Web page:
All over the world, Narconon centers have been offering the Narconon drug and alcohol rehabilitation program since 1966. Starting in the US, and then moving outward around the world, Narconon has made its effective drug rehab technology well-known and has helped to save even more people from addiction in 2004.
Of course, drug education must be included as part of the job of raising awareness of the dangers of drugs and drug abuse. So, while Narconon has as its primary mission the task of returning addicts to their families drug-free and rehabilitated, Narconon drug education also functions all over the world.
In 2004, Narconon worked with community leaders and government and non-government organizations alike, providing advice and education wherever their help was needed.
An example of this outreach was at the Community of Anti-Drug Coalitions of America (CADCA) national conference in Washington, DC. This organization consists of parents, schools, law enforcement, social services agencies and faith-based groups, among others who all have the common interest in making their communities drug-free. Staff from Narconon centers and Narconon International attended the CADCA conference and shared information with hundreds of others about the effective anti-drug technology that Narconon uses. They also were able to distribute hundreds of anti-drug booklets to the attendees, helping to educate them on the dangers of drug abuse and effective solutions.
In another international effort, June, 2004 marked the end of a one year UN campaign for education about drug abuse and trafficking. In alignment with the United Nations efforts to get people to "talk about drugs," Narconon did just that. They reached out to more than 400,000 students over 36 countries with effective education about the dangers of drugs and consequences of their abuse. Some areas of Mexico were so overridden with drug and gang crime that the police escorted Narconon drug educators to schools to present their anti-drug education message to schoolchildren.
Teams of drug educators also proofed nearly 4,000 children against drug abuse in Los Angeles in just two weeks for Red Ribbon Week in October. And in New York, while students visited the Drug Enforcement Administration exhibit in Times Square, they also had the bonus opportunity to hear Narconon anti-drug abuse presentations there.
Narconon Arrowhead drug educators reached 45,000 Oklahoman students in 2004, a thirty-five percent increase over 2003. In addition, the drug education team was invited to speak and gave a drug-free workplace seminar to 1,300 employees at an Army ammunitions plant in Oklahoma as well.
An Arrowhead staff member who went to Indiana to deliver drug education to schoolchildren also stopped by the county jail and the Rotary Club where he gave more successful presentations, including one that was aired on radio. Another Arrowhead top drug educator gave a presentation to a unit of US Navy Seal Cadets in Los Angeles in 2004.
In recognition of all their drug education efforts, Narconon drug prevention specialists received acknowledgments in several parts of the US. From Rushville, Indiana, where the Narconon drug educator was awarded a key to the city; to Northern California, where drug educators were praised by a deputy sheriff, many gave awards and recognitions for the help these educators provided in 2004.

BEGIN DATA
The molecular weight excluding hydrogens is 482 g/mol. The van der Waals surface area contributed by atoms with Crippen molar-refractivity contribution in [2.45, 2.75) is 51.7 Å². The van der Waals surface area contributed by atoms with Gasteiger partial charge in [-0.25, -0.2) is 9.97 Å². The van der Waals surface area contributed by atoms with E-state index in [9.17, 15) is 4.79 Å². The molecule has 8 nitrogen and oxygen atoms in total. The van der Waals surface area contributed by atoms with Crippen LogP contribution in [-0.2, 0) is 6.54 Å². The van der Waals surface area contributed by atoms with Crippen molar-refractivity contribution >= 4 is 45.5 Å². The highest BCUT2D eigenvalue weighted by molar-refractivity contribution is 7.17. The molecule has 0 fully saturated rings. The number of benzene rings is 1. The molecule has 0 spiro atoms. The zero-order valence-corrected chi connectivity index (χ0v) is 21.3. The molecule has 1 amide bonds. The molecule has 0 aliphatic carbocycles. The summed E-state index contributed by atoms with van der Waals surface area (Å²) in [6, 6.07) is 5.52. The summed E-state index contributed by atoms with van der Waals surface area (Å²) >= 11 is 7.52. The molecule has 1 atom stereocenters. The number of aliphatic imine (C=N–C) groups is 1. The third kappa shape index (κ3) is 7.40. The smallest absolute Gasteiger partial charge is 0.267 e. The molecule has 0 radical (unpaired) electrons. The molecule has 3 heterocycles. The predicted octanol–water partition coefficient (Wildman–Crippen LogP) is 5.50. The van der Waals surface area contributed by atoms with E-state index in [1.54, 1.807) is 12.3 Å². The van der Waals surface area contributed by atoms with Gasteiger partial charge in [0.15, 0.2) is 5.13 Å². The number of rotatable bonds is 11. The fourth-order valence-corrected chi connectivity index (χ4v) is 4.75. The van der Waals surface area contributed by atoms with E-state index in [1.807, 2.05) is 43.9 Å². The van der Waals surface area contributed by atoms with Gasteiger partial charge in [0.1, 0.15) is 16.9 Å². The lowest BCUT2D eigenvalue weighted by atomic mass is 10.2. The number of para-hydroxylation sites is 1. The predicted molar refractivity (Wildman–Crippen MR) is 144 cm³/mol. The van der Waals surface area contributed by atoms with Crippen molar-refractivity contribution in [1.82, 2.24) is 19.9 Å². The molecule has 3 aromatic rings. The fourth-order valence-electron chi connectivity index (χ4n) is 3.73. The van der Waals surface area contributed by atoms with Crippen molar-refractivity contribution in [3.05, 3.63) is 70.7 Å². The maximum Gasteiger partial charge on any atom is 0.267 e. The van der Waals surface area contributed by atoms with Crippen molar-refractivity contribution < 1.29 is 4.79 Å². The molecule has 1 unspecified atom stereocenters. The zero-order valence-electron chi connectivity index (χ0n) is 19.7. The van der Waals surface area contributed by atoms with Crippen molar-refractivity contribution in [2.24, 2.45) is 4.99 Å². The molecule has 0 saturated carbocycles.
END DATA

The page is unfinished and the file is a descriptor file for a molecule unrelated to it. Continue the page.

The Substance Abuse and Mental Health Services Administration of the US worked hand-in-hand with Narconon to hold a drug rehab conference in Oklahoma in August of 2004. Co-hosted by these two groups, many attended from faith-based as well as other non-governmental groups. There they learned to effectively fight drug addiction in their own community. Talks by the SAMHSA coordinator, Mr. Clifton Mitchell, and others gave community leaders the tools they needed to apply for government funding for anti-drug programs. Mr. Mitchell told these groups how the government needed the help of each of them to combat drug abuse effectively. Twenty churches and twenty-five rehab groups also learned the technology of the Narconon First Step program, the first steps of assisting someone to get off drugs. Now other groups have started using these techniques as well, and they are being used in church groups, Twelve-Step programs as well as Narconon centers internationally.
In honor of Narconon of Oklahoma's fifteenth anniversary, a celebration was held at Arrowhead. Dignitaries included State Senator Richard Lerblance who stated, "Programs like this can make a huge difference in the state. Narconon has been a great partner and a great asset to Southeast Oklahoma." As of this anniversary date, more than 2,100 rehabilitated citizens had been graduated from Narconon Arrowhead.
The Narconon Arrowhead facility also trains Narconon staff, government officials and non-government agency personnel from around the world. It serves as the international training ground for groups and individuals who wish to implement the Narconon technology to effectively combat addiction in any part of the world. In fact, in 2004, several trainees arrived at Arrowhead from many parts of North America, South Africa, Turkey and Jordan.
Three Jordanian police officers who planned to open the first Arabic-speaking rehab center there were trained at Arrowhead in 2004 in delivering the program. One of them spoke about his experience, "This great program is something wonderful. It gives the student a golden chance to get a new life... I think it is useful for this program to be spread all over the world." Yassir Asasfeh, Jordanian Police Officer.